Slip on shoes and half buttoned pajamas

I think about our medical students all the time. It is quite a leap from great undergraduate or graduate student and employee to medical student.  Even if you’ve been in the top 1% of all your classes before, now you are surrounded by the top 1% percent.  The pressure is intense.

Where I went to medical school (I love my medical school), we were “graded on a curve” (do schools still do that?) or so we believed. This means that grades were all competitive, compared and there was a bell-shaped curve with outliers at the top and at the bottom with the bulk in the middle.  So, basically, there were folks at the bottom who were failing.  And we might be competing with kids who had already published their undergraduate work in major scientific publications, like Nature.

For my science requirement at Princeton, I took a summer Botany course at the University of Washington. My father had an annoying habit of teaching us and quizzing us on plants while we were growing up.  This annoying habit meant that I knew half the plants we had to “key” in lab and could often leave within the first half hour without having to go through the painstaking labor of differentiating leaf, stem, petal, ovary characteristics until the flower was identified.  I thought it was quite a coup.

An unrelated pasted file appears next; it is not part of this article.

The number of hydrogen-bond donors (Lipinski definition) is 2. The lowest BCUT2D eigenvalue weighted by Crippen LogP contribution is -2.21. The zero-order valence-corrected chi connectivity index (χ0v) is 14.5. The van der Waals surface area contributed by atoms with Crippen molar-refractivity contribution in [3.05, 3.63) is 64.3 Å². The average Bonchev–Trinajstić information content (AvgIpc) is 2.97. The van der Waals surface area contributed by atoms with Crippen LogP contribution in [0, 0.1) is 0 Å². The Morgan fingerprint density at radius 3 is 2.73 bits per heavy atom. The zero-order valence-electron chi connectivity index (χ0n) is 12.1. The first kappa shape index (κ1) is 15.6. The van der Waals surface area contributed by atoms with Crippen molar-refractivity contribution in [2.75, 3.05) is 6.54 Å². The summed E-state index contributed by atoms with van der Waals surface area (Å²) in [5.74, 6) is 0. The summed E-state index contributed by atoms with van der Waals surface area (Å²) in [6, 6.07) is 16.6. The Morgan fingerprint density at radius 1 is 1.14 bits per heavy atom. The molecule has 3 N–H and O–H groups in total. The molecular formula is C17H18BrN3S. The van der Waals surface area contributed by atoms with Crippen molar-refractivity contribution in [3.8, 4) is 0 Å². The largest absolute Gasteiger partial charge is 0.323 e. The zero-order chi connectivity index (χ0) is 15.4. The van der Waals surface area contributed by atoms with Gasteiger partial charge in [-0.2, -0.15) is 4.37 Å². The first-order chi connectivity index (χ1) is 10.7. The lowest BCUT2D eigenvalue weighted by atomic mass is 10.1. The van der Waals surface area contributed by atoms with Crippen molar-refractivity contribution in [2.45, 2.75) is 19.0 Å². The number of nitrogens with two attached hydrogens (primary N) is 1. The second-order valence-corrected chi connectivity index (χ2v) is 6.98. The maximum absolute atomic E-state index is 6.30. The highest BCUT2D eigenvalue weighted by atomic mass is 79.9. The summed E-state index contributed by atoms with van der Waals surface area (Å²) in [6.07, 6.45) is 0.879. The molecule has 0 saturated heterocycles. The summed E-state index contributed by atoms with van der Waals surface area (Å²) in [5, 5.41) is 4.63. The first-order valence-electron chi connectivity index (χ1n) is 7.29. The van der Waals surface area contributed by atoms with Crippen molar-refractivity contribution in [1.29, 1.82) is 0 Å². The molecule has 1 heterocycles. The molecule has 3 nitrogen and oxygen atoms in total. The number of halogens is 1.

Did I mention that I was an English major at Princeton? My track in English was the rarely opted Literature and Theater track.  For the theater part of my major, I took Dance.  Did I mention that Dance at that time at Princeton, was Pass/Fail only?  Really, if you show up to class three times a week and move around, how can you fail?  I shouldn’t belittle it too much.  I created a dance show for my Senior Thesis and was the first dance student to ever win the Louis A. Sudler Award in the Arts, for artistic contribution to the campus, for our senior class.

However, these achievements prepared me poorly for the intensive and competitive scientific milieu of Medical School. I had to learn to read for facts, not story or philosophy.  I had to memorize voraciously.  I had to learn chemical and physical pathways and anatomy and energy cycles and pharmaceutical methods.  Woe is me, we all had to and have to.

I accessed the schools tutors, formed study groups, created flash cards, experimented with different types of note taking, recorded lectures to repeat in the car while commuting.

But as challenging as that was, and I even managed to fail one core clerkship (a story for another time), residency was even harder. The time pressure was immense as well as the need for high efficiency and productivity.  I had already had my first baby, who was 17 months old when I started internship.